SPL is part of the Yavapai Library Network. More than 50 libraries share most materials. New books with pink tape are the reward for people who come in for a visit. Essentially, YLN works like one system and customers can place holds to be picked up at any location.
They’ve got numerous databases including Auto Repair Center, Heritage Quest, Mango Languages and Reference USA plus downloadable ebooks and audio books with specific instructions for using with Kindles, iPads, Nooks etc. There’s also a Spanish version of the website and you can access a librarian by phone or an email form, or follow SPL via Twitter, Facebook or RSS feed.
The YA materials shelves are below this fascinating art installation and include manga and anime, but Daryl, the Assistant Children’s Librarian acknowledged they would love a separate YA space and are working to add one.
Another indoor garden is next to a small meeting room where four sets of people were playing chess. There’s a topographical map case and they have Playaways plus video games that the Teen Advisory Group uses for events.
Not surprisingly for such an artistic community, there are paintings all over with many works paying homage to AZ’s amazing skies and nearby geological landmarks. A large reading area has a tall CD carousel and a substantial collection of magazines and newspapers, while a display case houses a doll collection and crèche.
With the same ruddy stone walls as the exterior and wood accents in teal shades, the interior colors have a southwestern feel. Mountains and red rock formations are visible everywhere.
But perhaps the most delightful section is the Children’s Area with its portable puppet theatre and army of stuffed bears. A charming bench backs up to an enchanting storytime area with semicircular upholstered seating and huge pillows on the floor where little ones can sit.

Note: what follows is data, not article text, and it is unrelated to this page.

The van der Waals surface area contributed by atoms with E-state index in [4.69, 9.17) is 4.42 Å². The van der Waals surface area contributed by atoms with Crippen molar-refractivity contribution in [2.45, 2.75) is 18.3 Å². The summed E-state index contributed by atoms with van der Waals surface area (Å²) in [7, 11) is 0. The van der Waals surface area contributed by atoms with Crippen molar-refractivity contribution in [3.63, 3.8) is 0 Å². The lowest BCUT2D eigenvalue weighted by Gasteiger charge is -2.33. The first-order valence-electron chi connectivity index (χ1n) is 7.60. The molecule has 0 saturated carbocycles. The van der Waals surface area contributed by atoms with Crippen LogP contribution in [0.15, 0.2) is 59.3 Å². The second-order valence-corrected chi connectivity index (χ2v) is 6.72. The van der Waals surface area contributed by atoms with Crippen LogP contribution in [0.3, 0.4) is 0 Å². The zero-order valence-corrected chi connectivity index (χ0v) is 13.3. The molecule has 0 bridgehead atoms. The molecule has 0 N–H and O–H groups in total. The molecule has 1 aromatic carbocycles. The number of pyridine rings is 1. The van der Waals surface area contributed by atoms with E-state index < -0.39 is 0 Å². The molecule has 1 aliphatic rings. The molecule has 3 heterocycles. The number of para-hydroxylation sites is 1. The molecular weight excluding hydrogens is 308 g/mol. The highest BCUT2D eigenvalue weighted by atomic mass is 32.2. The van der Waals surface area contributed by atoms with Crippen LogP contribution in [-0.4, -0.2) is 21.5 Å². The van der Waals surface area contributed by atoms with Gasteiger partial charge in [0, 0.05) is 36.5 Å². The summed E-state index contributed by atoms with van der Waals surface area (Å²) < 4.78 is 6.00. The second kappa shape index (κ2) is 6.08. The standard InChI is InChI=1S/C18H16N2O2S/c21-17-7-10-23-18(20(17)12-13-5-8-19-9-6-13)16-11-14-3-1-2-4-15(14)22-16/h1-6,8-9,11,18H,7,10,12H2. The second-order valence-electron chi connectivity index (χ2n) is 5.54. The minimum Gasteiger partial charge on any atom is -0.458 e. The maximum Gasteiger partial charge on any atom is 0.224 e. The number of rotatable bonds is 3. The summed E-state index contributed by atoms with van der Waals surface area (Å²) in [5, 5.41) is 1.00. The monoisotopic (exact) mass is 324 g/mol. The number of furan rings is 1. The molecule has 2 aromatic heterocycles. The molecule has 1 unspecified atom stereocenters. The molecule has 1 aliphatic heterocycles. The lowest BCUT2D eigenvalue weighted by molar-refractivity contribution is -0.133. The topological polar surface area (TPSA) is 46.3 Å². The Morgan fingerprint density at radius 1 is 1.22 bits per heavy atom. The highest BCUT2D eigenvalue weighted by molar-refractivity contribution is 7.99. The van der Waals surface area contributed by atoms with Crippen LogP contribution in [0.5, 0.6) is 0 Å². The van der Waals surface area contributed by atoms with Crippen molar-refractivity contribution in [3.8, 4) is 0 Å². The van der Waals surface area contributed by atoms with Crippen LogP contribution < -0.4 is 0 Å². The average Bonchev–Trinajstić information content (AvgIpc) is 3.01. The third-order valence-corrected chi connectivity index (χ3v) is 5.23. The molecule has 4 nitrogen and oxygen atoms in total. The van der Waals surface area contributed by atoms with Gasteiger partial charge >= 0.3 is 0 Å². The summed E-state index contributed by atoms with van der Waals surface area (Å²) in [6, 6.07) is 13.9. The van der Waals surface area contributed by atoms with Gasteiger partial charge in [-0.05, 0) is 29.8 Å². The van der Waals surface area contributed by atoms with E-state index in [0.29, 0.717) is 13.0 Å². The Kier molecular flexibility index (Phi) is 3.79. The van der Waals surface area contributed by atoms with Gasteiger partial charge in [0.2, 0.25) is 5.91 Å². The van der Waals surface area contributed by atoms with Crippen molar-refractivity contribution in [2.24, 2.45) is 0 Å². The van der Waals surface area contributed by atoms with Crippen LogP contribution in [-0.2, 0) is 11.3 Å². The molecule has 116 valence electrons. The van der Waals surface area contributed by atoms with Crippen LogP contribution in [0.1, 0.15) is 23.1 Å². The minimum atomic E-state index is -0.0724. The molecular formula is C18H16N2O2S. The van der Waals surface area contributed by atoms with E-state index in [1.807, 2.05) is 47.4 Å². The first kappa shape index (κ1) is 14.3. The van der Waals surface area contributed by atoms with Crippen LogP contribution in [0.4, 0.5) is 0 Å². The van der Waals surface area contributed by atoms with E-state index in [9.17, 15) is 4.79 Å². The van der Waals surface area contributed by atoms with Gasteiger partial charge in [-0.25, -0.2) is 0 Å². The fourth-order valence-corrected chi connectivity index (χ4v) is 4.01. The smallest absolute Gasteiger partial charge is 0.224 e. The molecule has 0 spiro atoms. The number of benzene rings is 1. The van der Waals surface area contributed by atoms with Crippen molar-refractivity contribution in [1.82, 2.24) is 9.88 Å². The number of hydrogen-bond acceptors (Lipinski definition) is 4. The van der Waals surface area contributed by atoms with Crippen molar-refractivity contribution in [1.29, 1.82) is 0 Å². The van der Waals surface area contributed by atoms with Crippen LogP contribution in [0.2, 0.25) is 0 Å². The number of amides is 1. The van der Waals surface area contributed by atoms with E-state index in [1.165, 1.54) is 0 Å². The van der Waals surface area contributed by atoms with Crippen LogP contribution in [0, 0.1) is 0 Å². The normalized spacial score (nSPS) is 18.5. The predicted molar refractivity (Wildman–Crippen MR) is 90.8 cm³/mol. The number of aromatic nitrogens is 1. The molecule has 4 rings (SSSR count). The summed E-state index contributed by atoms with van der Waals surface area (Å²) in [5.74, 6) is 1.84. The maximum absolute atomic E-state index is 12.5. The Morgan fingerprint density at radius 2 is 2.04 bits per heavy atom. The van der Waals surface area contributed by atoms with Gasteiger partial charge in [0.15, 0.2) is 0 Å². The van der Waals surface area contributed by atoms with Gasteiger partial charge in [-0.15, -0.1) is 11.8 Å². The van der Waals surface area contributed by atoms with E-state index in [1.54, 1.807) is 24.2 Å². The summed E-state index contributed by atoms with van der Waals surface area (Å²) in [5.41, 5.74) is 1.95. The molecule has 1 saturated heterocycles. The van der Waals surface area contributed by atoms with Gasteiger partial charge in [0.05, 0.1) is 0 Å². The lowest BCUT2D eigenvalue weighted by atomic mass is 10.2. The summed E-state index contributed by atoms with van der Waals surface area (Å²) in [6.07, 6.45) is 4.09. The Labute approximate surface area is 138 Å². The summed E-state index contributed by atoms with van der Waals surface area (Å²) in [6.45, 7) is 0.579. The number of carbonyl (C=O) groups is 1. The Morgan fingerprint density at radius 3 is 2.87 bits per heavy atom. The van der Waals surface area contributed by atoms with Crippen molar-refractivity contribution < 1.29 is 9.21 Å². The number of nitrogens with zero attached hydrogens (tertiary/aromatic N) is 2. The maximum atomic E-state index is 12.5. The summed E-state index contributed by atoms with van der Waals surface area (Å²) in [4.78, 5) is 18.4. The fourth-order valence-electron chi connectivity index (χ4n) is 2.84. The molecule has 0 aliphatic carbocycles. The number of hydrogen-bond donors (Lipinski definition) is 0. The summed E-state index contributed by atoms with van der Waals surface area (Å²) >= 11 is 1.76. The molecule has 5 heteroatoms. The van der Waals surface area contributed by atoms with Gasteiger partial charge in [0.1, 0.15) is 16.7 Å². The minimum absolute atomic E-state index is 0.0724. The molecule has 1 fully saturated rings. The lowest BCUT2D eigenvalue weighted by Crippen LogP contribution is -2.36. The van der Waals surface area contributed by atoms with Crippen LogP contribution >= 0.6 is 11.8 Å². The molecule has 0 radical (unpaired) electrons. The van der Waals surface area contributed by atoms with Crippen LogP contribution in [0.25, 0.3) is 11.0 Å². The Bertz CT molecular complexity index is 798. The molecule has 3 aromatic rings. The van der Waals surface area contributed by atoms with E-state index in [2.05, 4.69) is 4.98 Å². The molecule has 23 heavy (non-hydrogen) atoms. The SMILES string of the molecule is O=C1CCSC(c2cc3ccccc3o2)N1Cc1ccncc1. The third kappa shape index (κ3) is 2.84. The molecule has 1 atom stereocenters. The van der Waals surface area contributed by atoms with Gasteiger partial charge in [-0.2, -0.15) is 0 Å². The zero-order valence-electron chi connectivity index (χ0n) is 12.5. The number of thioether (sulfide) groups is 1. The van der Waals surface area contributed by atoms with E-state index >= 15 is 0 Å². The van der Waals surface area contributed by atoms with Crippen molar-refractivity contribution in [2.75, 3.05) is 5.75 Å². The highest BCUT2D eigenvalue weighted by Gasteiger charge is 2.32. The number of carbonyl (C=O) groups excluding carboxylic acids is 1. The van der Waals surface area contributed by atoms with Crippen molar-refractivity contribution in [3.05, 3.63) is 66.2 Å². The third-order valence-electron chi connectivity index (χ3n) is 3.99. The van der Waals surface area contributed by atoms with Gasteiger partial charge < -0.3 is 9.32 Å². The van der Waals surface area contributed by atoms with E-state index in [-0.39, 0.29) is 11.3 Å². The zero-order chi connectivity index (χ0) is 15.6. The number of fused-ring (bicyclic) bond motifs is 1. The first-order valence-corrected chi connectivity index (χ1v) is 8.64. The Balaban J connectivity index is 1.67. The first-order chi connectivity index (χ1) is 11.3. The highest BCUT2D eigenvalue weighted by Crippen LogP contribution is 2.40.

Above this seat, muted lights are interspersed with little windows; transparent cutouts in different colors turn the lamps into captivating works of art.
The kids have four big screen computers plus two AWE workstations with multicolored keys. There’s a parenting section, a case full of toys and storage cupboards decorated with children’s artwork near a sink.
The website has TumbleBooks with over 300 fiction and nonfiction ebooks for kids, plus language learning, read alouds, puzzles and games.
I chatted with Daryl at the large rounded desk with built in shelves beneath the counter and she mentioned that their storytimes are sometimes so big they need to use the community room.
Young ones have a plethora of programs to choose from. Database training classes are great for sixth graders learning how to do research, infants and toddlers have Tiny Tales with stories, music, activities and signing. For older preschoolers, there’s bilingual English/Spanish storytelling with music, puppets and crafts. They even hold dance parties.
The library is essential to the community – a recent Sedona Citizen Survey showed that 88% of the inhabitants used its services within the past year with 63% using it three or more times – a testament to the creativity, generosity and hard work of the residents, volunteers and staff.